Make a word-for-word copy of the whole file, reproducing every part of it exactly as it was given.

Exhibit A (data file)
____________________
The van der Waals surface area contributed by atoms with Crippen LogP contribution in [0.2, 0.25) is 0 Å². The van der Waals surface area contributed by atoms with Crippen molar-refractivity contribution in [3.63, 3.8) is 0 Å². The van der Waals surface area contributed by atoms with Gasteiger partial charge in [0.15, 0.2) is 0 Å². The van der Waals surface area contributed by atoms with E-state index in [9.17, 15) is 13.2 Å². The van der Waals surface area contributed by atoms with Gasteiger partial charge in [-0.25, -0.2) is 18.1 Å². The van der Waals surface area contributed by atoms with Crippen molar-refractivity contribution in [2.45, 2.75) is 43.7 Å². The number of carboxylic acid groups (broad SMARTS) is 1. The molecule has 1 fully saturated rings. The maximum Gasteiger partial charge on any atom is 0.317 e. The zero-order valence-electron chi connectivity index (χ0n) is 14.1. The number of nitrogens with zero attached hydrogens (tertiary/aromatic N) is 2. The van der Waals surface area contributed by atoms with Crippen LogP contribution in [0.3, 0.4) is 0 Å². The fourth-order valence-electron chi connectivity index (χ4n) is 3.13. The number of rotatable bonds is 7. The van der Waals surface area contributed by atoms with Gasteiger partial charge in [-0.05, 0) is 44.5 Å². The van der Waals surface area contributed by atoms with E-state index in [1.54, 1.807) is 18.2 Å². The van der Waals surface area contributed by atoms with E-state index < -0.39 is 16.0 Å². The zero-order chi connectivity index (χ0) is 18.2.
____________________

The van der Waals surface area contributed by atoms with Crippen LogP contribution in [0.2, 0.25) is 0 Å². The van der Waals surface area contributed by atoms with Crippen molar-refractivity contribution in [3.63, 3.8) is 0 Å². The van der Waals surface area contributed by atoms with Gasteiger partial charge in [0.15, 0.2) is 0 Å². The van der Waals surface area contributed by atoms with E-state index in [9.17, 15) is 13.2 Å². The van der Waals surface area contributed by atoms with Gasteiger partial charge in [-0.25, -0.2) is 18.1 Å². The van der Waals surface area contributed by atoms with Crippen molar-refractivity contribution in [2.45, 2.75) is 43.7 Å². The number of carboxylic acid groups (broad SMARTS) is 1. The molecule has 1 fully saturated rings. The maximum Gasteiger partial charge on any atom is 0.317 e. The zero-order valence-electron chi connectivity index (χ0n) is 14.1. The number of nitrogens with zero attached hydrogens (tertiary/aromatic N) is 2. The van der Waals surface area contributed by atoms with Crippen LogP contribution in [0.3, 0.4) is 0 Å². The fourth-order valence-electron chi connectivity index (χ4n) is 3.13. The number of rotatable bonds is 7. The van der Waals surface area contributed by atoms with Gasteiger partial charge in [-0.05, 0) is 44.5 Å². The van der Waals surface area contributed by atoms with E-state index in [1.54, 1.807) is 18.2 Å². The van der Waals surface area contributed by atoms with E-state index < -0.39 is 16.0 Å². The zero-order chi connectivity index (χ0) is 18.2.